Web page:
Hacking communication among cells to turn off inflammation

A study carried out by researchers of Ospedale San Raffaele guided by Roberto Furlan shows that extracellular vesicles may be used to modulate brain inflammation. Researchers employed an experimental model of multiple sclerosis. The study was published in Molecular Therapy and paves the way to the use of vesicles as deliverers of therapeutic molecules.

Cells communicate non-stop with one another using a biochemical language, i.e. exchanging molecules instead of words. One of the ways they talk to their neighbors involves the release of molecules through their membrane into the so-called extracellular vesicles. Researchers have been studying vesicles for a while, with the hope to use them as deliverers of therapeutic messages to cells.

Neurons and glia cellsNeurons and glia cells

Neurons and glia cells (GerryShaw, Wikimedia Commons)

Today in Molecular Therapy a group of researchers of Ospedale San Raffaele – guided by Roberto Furlan, deputy director of the Institute of experimental neurology – show how they managed to engineer specific cells of the central nervous system (microglial cells) so that they could release vesicles that fought inflammation. The vesicles were tested on mice affected by EAE (the experimental model of multiple sclerosis) and caused a reduction of both inflammation and symptoms of the disease. The study was supported by the Italian MS association (AISM) and its foundation (FISM).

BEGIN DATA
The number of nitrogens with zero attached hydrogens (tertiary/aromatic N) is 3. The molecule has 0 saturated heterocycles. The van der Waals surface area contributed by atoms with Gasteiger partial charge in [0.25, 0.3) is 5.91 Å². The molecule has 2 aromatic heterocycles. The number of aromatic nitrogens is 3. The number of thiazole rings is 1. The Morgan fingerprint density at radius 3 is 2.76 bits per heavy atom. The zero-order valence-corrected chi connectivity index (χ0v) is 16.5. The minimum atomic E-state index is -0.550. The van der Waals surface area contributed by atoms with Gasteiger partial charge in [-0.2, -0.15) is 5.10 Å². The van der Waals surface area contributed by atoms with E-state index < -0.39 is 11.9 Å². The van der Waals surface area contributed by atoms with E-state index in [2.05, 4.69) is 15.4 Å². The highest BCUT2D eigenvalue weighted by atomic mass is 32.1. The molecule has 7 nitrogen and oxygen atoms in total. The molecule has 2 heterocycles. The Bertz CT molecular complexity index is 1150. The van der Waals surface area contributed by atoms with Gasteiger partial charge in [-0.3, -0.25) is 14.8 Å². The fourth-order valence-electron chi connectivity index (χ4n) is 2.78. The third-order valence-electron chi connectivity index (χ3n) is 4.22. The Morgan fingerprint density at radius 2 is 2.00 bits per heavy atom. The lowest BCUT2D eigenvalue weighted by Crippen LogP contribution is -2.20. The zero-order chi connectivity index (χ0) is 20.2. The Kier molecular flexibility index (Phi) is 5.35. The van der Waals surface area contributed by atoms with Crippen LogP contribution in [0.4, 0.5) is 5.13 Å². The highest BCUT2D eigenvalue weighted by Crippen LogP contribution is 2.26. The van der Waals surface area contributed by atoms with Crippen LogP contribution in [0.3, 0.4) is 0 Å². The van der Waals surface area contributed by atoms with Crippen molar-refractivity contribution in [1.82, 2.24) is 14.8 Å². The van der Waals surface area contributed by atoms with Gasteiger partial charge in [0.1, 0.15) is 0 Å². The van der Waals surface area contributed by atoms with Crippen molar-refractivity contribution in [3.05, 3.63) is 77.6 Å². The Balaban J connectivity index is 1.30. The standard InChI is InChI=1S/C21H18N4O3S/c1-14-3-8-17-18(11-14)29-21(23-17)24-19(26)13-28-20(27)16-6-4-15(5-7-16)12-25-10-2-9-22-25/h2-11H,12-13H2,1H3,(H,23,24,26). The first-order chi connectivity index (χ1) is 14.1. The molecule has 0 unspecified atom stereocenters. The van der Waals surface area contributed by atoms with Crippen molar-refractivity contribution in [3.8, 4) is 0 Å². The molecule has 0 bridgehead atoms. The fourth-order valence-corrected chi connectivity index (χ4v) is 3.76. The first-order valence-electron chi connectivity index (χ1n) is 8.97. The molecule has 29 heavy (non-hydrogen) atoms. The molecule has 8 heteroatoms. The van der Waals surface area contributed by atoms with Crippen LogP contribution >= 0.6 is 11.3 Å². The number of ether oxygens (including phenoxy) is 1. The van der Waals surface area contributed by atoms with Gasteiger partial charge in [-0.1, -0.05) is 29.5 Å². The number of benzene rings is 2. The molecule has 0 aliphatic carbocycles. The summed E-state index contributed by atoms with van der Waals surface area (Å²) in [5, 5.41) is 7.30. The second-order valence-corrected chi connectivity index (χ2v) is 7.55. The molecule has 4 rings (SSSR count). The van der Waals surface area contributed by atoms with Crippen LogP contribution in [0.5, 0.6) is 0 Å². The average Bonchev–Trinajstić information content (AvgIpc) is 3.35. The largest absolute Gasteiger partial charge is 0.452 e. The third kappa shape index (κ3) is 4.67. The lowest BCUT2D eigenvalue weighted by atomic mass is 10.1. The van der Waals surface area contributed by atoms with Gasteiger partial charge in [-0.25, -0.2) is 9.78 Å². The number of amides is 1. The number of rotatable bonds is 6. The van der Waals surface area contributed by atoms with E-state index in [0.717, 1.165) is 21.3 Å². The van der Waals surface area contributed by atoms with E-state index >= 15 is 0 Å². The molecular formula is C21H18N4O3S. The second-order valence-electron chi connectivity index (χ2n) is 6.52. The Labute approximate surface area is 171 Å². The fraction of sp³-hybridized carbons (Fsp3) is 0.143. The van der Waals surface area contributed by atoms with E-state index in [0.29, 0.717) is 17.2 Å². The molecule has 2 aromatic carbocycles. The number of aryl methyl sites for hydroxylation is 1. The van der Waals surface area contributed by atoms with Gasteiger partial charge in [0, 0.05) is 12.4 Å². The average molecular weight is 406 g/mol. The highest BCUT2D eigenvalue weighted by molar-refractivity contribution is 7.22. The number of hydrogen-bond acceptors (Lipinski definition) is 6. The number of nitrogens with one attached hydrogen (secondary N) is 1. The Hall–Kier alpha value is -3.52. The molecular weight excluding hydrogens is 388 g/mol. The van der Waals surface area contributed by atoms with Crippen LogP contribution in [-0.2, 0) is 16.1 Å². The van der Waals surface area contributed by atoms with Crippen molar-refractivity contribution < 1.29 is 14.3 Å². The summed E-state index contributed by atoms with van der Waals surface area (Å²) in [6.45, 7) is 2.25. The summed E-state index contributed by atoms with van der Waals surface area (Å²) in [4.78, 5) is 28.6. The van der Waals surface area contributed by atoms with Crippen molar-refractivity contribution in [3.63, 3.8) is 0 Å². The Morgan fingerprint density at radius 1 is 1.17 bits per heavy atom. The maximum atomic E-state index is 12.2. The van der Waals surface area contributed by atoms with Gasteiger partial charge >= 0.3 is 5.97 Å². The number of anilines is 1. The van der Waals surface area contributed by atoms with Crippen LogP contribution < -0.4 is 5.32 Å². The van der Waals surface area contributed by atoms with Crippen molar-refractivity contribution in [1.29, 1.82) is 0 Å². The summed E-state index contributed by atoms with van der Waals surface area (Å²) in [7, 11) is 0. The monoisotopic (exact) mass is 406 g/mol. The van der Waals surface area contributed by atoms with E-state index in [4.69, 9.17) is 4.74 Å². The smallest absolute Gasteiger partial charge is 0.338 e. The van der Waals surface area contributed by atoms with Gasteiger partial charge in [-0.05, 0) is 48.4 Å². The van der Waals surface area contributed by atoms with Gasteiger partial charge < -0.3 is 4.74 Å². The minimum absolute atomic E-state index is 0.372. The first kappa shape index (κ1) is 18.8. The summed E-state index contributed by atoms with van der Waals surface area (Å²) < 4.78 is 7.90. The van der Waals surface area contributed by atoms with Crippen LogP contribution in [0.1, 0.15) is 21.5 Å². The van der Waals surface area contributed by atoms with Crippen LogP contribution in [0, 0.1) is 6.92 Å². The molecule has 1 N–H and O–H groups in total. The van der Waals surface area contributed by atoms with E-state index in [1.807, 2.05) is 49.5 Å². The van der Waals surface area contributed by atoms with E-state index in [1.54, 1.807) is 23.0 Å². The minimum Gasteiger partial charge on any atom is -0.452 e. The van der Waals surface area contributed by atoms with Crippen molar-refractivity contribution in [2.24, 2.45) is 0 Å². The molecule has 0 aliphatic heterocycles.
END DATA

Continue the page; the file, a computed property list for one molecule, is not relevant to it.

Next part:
Like all cells of our body, central nervous system cells produce extracellular vesicles that carry molecules with a key role for the regulation of several physiological and pathological processes, i.e. synaptic transmission, neurodegeneration and progression of tumors. Patients affected with multiple sclerosis show a particularly intense exchange of vesicles among microglia cells, i.e. immune cells populating the brain and the spinal cord. Researchers noticed a similar phenomenon in animal models.

In this study some cells were engineered in laboratory so that they could produce special extracellular vesicles carrying on their surface an absorption signal (‘eat me’) addressed to microglial cells, which are over-activated in multiple sclerosis. Several molecules were delivered to microglial cells through the vesicles, including IL4, a cytokine that fights inflammation. Once the vesicles were injected into the cerebrospinal fluid – which transported them to the brain and the spinal cord – researchers noticed they reduced inflammation and damage to nervous tissues.

Our study shows that extracellular vesicles might be used as small shuttles to transfer a great variety of molecules, also contemporarily. It is an innovative system to administer drugs and might help us fight several neuroinflammatory diseases” says Roberto Furlan.

Casella G., Colombo F., Finardi A., Descamps H., Ill-Raga G., Spinelli A., Podini P., Bastoni M., Martino G., Muzio L., Furlan R. Extracellular Vesicles Containing IL-4 Modulate Neuroinflammation in a Mouse Model of Multiple Sclerosis